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14 july 2010
My mother had certain words she delighted in knowing how to spell. "Mississippi" was one of them; "separate" was another (it takes "a rat" to spell "separate"). And another was "acetylsalicylic acid."
One of the many things I learned from Diarmuid Jeffreys's book Aspirin was the etymology of both "salicylic," the core of the generic term for "aspirin," and of the trade name "aspirin" itself. "Salicylic" comes from the Latin salix, "willow," distantly cognate with an old English word for "willow" that survives in poems like John Keats's "To Autumn":
Then in a wailful choir the small gnats mourn"Salicylic" acid, because the stuff comes from the bark of willow trees (where it was discovered by the Sumerians and Egyptians, and later by the Greeks, and rediscovered by a village clergyman in 18th-century England). But "aspirin," the now-common name, comes from the concentration of salicylic acid in spirea, a bushy plant with seasonally lush flowers that grows a few feet from my back door, and I intend to chew on the next time I have a toothache.
Among the river sallows, borne aloft
Or sinking as the light wind lives or dies
Jeffreys tells a heavily-populated story of a drug that exemplifies the progress of the pharmacopoeia under capitalism. Willow extract wasn't really a folk remedy, and didn't thrive as a pre-industrial medicine. For one thing, it wasn't a "specific": it wasn't good at just one thing, as "Peruvian bark" (active ingredient: quinine) was a "magic bullet" for malaria. (One thing I learned from Aspirin was that 18th-century England was a malaria region.) Willow reduced fever and lessened pain, but so did leeches, mustard plasters, sugar pills, and getting up off your rear end and stopping your complaining, to a greater or lesser degree. It took mass production and indiscriminate swallowing to establish that acetylsalicylic acid was an all-purpose drug that actually featured clinical effectiveness.
French, Swiss, and German research chemists, in the 19th century, learned how to isolate salicylic acid, and then to combine it with "acetyl" groups to make it digestible. (For all his detailed narrative, Jeffreys actually seems to omit a step wherein botanically-derived salicylic acid was replaced by the coal-tar derivatives that are the basis of synthetic aspirin – well, the more likely case is that I'm an idiot, but I went over and over the relevant chapters without finding the link.)
When the Bayer company (whose founder didn't live to see aspirin) began to manufacture and trademark "ASA" as "Aspirin" in the late 19th century, one of the more bizarre stories of the modern business world developed. Jeffreys's saga involves both trademark and patent law, wartime seizures of alien assets, a patchwork of multinational companies and intranational rulings, hyperbolic advertising, intense pressure to innovate, and, till recent years, an utter lack of basic research. Once that research was begun, aspirin incredibly found itself more of a celebrity substance for the 21st century than it had been in any of the previous three.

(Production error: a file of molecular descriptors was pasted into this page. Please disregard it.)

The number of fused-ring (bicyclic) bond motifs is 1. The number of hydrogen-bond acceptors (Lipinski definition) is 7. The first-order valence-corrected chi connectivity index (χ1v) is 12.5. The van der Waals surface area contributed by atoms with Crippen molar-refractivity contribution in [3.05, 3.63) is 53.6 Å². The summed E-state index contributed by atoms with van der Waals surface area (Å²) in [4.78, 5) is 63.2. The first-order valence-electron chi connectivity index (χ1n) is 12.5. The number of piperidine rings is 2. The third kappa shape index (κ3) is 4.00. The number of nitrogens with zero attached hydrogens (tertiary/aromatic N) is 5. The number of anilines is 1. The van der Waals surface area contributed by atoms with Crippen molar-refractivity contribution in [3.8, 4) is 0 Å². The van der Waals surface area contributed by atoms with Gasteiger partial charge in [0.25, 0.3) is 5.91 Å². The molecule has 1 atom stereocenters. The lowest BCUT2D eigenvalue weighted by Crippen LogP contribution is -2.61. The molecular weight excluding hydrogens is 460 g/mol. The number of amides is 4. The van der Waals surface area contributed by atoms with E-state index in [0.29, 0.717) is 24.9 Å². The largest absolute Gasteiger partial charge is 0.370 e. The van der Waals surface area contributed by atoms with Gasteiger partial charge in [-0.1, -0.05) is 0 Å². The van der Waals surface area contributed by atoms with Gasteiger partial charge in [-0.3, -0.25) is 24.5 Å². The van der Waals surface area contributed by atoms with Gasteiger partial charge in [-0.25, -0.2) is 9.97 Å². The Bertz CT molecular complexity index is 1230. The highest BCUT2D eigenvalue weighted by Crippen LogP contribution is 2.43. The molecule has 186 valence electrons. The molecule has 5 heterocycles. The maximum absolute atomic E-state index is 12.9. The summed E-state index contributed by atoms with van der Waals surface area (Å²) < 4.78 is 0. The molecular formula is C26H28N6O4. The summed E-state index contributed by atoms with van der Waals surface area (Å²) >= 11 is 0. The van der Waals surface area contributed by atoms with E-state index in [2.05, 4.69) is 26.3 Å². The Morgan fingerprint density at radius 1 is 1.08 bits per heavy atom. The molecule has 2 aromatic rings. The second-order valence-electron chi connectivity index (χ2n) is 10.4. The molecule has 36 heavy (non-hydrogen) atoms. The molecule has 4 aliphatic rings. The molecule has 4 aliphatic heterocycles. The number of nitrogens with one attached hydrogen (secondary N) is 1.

Very early in the game, the Bayer company of Germany lost the trademark on the name "Aspirin" – at least in some countries. (They lost their patent almost before they registered it, inasmuch as acetylsalicylic acid was not a new nor a terribly distinctive substance; you can fabricate it in Chemistry 101.) Originally (in 1899), only Bayer could call ASA "aspirin." That's still the case in Canada and some other countries. In the UK, the Bayer trademark was nullified during the First World War – hey, invade Belgium and you deserve to lose a few intellectual properties. In the United States, the trademark was stripped from Bayer after the War by the great federal judge Learned Hand, who ruled that the name "aspirin" had become so widespread that it was a common noun.
Meanwhile, oblivious to all the litigation, people were gobbling down aspirin left and right. The pills seemed to be good for anything and everything, as Fred Astaire observed in Broadway Melody of 1940:
George Murphy (who has just struck out with Eleanor Powell): "She said she had a headache. But I sent her orchids!"In fact, it's a wonder that cardiac disease made such inroads on the world in the 20th century, given that doctors seemed to respond to every complaint with the proverbial "take two aspirin."
Astaire: "You should have sent her aspirin."
People took so much aspirin that some of the older ones developed serious gastric bleeding, and some of the younger ones developed Reyes Syndrome. For a while, aspirin seemed to be on the outs, the medicine of the grey-flannel-suit generation. In David Rabe's Sticks and Bones, a character tells an aspirin-chewer that it will make his stomach bleed: it's a metonym for the repressed 1950s guy being eaten up within. A Woody Allen character made fun of his neuroses by saying that he was so addicted to aspirin he "boiled the cotton on top to get the extra." Between Tylenol and a coupla Advil, by the 1990s nobody took aspirin any more; it was like watching Lawrence Welk re-runs.
And then, almost overnight, everyone was taking aspirin again, albeit the tiny children's-cherry-flavored variety instead of the extra-strength size. Studies show it keeps our arteries clear – and who wants coronary thrombosis?
I suspect that the final chapter on aspirin is far from being written, but Diarmuid Jeffreys had to stop his narrative at the present day. That day was in 2004, but my pleasure in his writing was delayed till last week, when I found Aspirin in a remainder catalog and promptly chose the even cheaper route of checking it out of the library. Even though its hero is a little white pill, it's one of the more spellbinding adventure stories I've read this year.
Jeffreys, Diarmuid. Aspirin: The remarkable story of a wonder drug. New York: Bloomsbury, 2004.